Tag Archives: runners

10 Movie Cops Who Could Have Been Good Runners

Two of my favorite topics are law enforcement and distance running.  So, this week let’s combine the two.  I’m going to list 10 movie cops and explain why I think they would have made good runners, and at what distance.  To conduct this study, I used a complicated algorithm that involved coffee, pistachios, and more coffee.  Here is the list in no particular order:

#10.  Vincent Hanna (Al Pacino in Heat)

Ultramarathon:  Not only was the movie itself incredibly long, but Hanna persevered in spite of taking on a competent gang of criminals and tacking relationship issues.  The final scene alone demonstrates his ability to give a race that final kick, even when handling a shotgun.  If only he could have inspired Val Kilmer to stay in shape.


#9.  Clarice Starling (Jody Foster in Silence of the Lambs)

Nighttime 5Ks:  No night vision goggles needed here.  She simply blows away the competition.

#8.  John McClane (Bruce Willis in Die Hard films)

Tough Mudder & Spartan Race:  Broken glass?  No problem.  Fire?  Please.  Walls to climb?  Air vents to crawl through?  Ledges to leap from?  Whatever.  McClane fights through injuries like few others and still manages to toss around some witty one-liners.  The fact that Die Hard 2 was totally ridiculous and those planes could have landed at any number of D.C. / Baltimore / Richmond airports, is irrelevant.


#7.  Ed Exley (Guy Pearce in L.A. Confidential)

10K:  This is one of my all-time favorite movie cops.  Constantly underrated and underestimated, he chugs along and lulls his competition to sleep until the final sprint.  Sure he’s overly-concerned with trophies and medals, but when push comes to shove… he’ll shoot you.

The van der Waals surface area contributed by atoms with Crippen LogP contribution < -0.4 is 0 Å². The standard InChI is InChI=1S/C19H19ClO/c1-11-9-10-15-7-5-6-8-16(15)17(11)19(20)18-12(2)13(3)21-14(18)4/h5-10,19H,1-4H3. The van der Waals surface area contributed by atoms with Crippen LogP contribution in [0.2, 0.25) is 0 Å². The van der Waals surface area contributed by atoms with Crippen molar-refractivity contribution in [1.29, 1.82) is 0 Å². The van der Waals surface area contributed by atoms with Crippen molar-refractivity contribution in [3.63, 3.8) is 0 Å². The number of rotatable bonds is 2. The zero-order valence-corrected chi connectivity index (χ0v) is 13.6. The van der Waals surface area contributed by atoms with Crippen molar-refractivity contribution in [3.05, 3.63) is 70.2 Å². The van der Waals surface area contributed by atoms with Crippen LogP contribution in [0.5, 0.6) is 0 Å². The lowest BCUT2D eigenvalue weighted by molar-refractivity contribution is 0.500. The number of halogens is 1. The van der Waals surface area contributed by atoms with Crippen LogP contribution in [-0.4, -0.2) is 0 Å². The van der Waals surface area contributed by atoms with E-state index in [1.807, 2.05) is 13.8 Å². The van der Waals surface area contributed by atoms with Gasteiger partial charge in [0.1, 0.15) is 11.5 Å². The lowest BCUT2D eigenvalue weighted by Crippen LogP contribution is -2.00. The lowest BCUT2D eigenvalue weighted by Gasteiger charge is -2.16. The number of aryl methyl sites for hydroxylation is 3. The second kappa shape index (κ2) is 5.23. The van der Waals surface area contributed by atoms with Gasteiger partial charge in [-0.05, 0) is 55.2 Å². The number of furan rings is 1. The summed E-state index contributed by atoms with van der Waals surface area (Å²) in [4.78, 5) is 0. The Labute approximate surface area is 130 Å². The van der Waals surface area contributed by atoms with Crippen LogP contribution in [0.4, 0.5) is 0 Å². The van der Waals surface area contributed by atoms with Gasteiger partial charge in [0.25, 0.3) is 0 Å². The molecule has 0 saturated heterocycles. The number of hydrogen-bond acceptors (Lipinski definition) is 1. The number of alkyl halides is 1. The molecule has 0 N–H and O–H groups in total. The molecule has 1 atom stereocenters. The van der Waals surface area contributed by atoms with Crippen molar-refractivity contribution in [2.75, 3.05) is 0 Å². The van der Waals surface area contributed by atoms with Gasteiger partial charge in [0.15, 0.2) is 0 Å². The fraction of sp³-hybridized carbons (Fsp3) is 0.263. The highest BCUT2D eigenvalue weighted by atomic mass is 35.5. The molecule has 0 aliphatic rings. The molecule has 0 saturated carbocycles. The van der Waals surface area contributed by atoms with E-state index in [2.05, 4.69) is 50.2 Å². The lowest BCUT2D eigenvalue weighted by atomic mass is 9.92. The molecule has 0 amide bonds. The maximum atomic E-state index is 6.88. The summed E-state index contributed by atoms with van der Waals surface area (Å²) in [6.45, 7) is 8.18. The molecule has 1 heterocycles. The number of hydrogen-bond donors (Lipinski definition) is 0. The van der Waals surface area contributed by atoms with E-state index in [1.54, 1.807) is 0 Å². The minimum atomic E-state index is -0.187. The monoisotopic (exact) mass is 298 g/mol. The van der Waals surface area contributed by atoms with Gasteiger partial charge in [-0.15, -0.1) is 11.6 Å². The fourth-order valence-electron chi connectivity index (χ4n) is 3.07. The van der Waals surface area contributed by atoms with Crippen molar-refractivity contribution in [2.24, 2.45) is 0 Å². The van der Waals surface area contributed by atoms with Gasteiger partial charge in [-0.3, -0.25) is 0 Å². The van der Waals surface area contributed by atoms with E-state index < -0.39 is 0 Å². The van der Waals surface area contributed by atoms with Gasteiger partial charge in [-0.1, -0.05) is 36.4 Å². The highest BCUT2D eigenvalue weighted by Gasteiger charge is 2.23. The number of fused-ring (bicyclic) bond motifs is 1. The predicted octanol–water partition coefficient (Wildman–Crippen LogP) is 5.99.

#6.  Marge Gunderson (Frances McDormand in Fargo)

Frigid 5Ks & Turkey Trots:  Not snow, nor sleet, nor wood chippers can keep this Chief of Police from going the full distance.  An inspiration to pregnant runners everywhere, Minnesota’s Gunderson puts the “aye” in race.


#5.  Jack Traven (Keanu Reeves in Speed)

The Mile:  One of the most obvious choices due to the movie title.  He was probably a good sprinter in his younger day, but drifted to the mile.  Fun fact:  He never takes public transportation or a shuttle to any event.  Never.

#4.  Donnie Brasco (Johnny Depp in… well, Donnie Brasco)

Half-Marathon and Marathon Relays:  Because he’s the ultimate team player.  Or is he?

#3.  William Somerset (Morgan Freeman in Seven)

Any race he wants:  The man is a phenomenon because he could narrate his own distance race and make it sound extraordinary even if he was running in dead last place while eating a donut.

#2.  Ed Tom Bell (Tommy Lee Jones in No Country for Old Men)

Half-Marathon:  He’d do the full, but he’s retiring soon.  He’s a formidable competitor in the Texas heat despite his constant disappointment with the world.  You’d be well-advised to avoid trying to strike up a conversation with him during an event.

#1.  Eliot Ness (Kevin Costner in The Untouchables)

Marathon:  This character’s lines at the end of the movie tell the story.  In court with Capone he yells, “Never stop.  Never stop fighting ‘till the fight is done.  Then at the very end of the movie he answers a reporter’s question by saying, “I think I’ll have a drink.”

Name one marathoner who hasn’t been heard saying those phrases.

Who would you add to this list?  Comment below!

J.J. Hensley is the author of RESOLVE, which is set against the backdrop of the Pittsburgh Marathon, Measure Twice, and other works. Hensley is a former police officer and former Special Agent with the U.S. Secret Service.

Twitter @JJHensleyauthor


An addict is killing Pittsburgh city officials, but Homicide Detective Jackson Channing has his own addiction.



In the Pittsburgh Marathon, more than 18,000 people will participate. 4,500 people will attempt to cover the full 26.2 miles. Over 200 of the participants will quit, realizing it just wasn’t their day. More than 100 will get injured and require medical treatment. One man is going to be murdered.  When Dr. Cyprus Keller lines up to start the race, he knows a man is going to die for one simple reason. He’s going to kill him.


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